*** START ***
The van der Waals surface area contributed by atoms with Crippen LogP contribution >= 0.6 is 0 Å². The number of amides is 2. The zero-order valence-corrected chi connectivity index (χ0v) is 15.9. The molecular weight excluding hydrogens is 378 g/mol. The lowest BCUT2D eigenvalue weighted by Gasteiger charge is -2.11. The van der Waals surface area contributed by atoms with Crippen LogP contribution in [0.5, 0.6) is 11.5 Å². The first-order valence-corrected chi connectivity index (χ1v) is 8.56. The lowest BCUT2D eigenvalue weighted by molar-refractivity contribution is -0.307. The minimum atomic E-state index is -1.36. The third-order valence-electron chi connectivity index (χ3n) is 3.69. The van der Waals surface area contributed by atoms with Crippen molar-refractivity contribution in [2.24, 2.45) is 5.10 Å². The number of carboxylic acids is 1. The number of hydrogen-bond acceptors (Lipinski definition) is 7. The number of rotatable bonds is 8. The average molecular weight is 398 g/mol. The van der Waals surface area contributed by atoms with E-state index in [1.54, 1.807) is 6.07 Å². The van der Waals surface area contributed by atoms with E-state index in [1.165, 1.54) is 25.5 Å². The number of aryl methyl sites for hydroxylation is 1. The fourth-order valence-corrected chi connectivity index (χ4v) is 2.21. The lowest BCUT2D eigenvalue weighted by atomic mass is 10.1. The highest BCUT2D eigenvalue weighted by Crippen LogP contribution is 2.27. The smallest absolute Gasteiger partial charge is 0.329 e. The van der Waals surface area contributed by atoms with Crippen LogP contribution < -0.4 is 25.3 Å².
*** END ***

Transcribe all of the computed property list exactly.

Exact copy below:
The van der Waals surface area contributed by atoms with Crippen LogP contribution >= 0.6 is 0 Å². The number of amides is 2. The zero-order valence-corrected chi connectivity index (χ0v) is 15.9. The molecular weight excluding hydrogens is 378 g/mol. The lowest BCUT2D eigenvalue weighted by Gasteiger charge is -2.11. The van der Waals surface area contributed by atoms with Crippen LogP contribution in [0.5, 0.6) is 11.5 Å². The first-order valence-corrected chi connectivity index (χ1v) is 8.56. The lowest BCUT2D eigenvalue weighted by molar-refractivity contribution is -0.307. The minimum atomic E-state index is -1.36. The third-order valence-electron chi connectivity index (χ3n) is 3.69. The van der Waals surface area contributed by atoms with Crippen molar-refractivity contribution in [2.24, 2.45) is 5.10 Å². The number of carboxylic acids is 1. The number of hydrogen-bond acceptors (Lipinski definition) is 7. The number of rotatable bonds is 8. The average molecular weight is 398 g/mol. The van der Waals surface area contributed by atoms with E-state index in [1.54, 1.807) is 6.07 Å². The van der Waals surface area contributed by atoms with E-state index in [1.165, 1.54) is 25.5 Å². The number of aryl methyl sites for hydroxylation is 1. The fourth-order valence-corrected chi connectivity index (χ4v) is 2.21. The lowest BCUT2D eigenvalue weighted by atomic mass is 10.1. The highest BCUT2D eigenvalue weighted by Crippen LogP contribution is 2.27. The smallest absolute Gasteiger partial charge is 0.329 e. The van der Waals surface area contributed by atoms with Crippen LogP contribution < -0.4 is 25.3 Å².